By: Biana Dishmon
Art by Allie Burkhart
On August 10, Congress reached a bipartisan agreement to pass a $1 trillion multi-faceted infrastructure bill combating issues from fixing roads to developing the electrical grid. However, this bill also contains benefits intended to help with the on-going climate crisis.
The subsection concerning climate change focuses on two main factors: transportation and electricity. With transportation, the bill is investing in electrical vehicles and public transportation, both essential in cutting down pollution; the electricity portion will focus on improving transmission and electric-buying parts, which will in turn benefit the economy.
Something else the bill is focusing on is clean energy. Currently, the bill is allotting $150 billion to develop clean energy.
When asked about clean energy, Eco Club President Ayushi Gaur (12) says that the climate aspect of the bill is “a step in the right direction in showing that the United States [cares] about this issue and [are] taking it seriously, but the actual contents of the climate portion I don’t feel are strong enough to get us on track to fight the climate crisis.”
Dr. Sorin, Upper School AP Biology teacher, said, “An investment in all of those [different forms of clean energy] and a push towards supporting industries [towards usage] would help address the carbon dioxide and methane gas and other problems that we get from coal burning.”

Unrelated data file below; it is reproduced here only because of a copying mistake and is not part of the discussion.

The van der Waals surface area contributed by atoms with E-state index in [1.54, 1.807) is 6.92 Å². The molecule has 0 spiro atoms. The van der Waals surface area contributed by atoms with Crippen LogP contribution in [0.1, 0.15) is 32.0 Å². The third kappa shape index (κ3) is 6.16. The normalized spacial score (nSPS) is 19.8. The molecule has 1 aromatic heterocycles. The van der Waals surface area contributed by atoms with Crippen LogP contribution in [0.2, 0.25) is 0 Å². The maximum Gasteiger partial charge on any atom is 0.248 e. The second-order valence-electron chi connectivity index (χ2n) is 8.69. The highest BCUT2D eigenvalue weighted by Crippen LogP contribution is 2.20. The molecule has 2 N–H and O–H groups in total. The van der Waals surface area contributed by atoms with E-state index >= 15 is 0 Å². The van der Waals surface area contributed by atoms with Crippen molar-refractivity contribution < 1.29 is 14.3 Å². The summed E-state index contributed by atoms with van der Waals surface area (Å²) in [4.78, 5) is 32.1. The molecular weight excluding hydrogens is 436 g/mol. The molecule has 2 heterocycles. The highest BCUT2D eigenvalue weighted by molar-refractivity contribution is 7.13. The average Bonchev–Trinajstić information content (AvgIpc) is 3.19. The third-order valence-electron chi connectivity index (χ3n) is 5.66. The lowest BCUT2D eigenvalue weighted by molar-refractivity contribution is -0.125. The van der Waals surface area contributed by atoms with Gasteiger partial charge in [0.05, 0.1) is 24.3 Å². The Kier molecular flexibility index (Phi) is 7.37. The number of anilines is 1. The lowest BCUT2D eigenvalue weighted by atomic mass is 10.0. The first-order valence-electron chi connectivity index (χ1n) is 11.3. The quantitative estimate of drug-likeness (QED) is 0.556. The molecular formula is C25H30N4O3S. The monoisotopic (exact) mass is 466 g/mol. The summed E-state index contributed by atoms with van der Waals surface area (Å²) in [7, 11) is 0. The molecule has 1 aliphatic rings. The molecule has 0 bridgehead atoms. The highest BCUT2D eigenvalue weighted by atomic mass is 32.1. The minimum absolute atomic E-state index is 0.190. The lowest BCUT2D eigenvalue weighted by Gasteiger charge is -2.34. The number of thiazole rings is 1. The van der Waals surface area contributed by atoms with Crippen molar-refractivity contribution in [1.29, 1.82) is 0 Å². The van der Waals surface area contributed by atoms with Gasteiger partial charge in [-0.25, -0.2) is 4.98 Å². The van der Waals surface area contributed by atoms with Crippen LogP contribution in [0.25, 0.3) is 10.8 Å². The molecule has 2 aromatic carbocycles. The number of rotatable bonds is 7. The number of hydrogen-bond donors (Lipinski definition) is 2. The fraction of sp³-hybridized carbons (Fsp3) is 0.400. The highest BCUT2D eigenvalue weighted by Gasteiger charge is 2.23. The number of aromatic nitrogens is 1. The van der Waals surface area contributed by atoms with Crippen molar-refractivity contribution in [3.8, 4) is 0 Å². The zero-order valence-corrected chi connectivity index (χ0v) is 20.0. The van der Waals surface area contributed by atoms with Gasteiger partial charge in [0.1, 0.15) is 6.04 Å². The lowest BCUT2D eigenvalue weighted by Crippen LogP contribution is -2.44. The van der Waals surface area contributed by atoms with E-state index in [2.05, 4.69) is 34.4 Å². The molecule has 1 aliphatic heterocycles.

As of now, the Democratic party is trying to pass a $3.5 trillion bill towards investment in more clean energy to help reduce the nation’s emissions by 50% before the end of the decade as well as looking to impose fees on polluters and creating a Civilian Climate Corps designed to enlist younger people in helping with conservation projects.
The House will vote on the bill on Sept. 27.
“Within the infrastructure focus, I completely support this bill’s agenda, though I hope that future legislation will focus also on reforming our agricultural sector and promoting a shift towards regenerative farming, one of the best approaches we have to taking on the climate crisis,” said Gaur.
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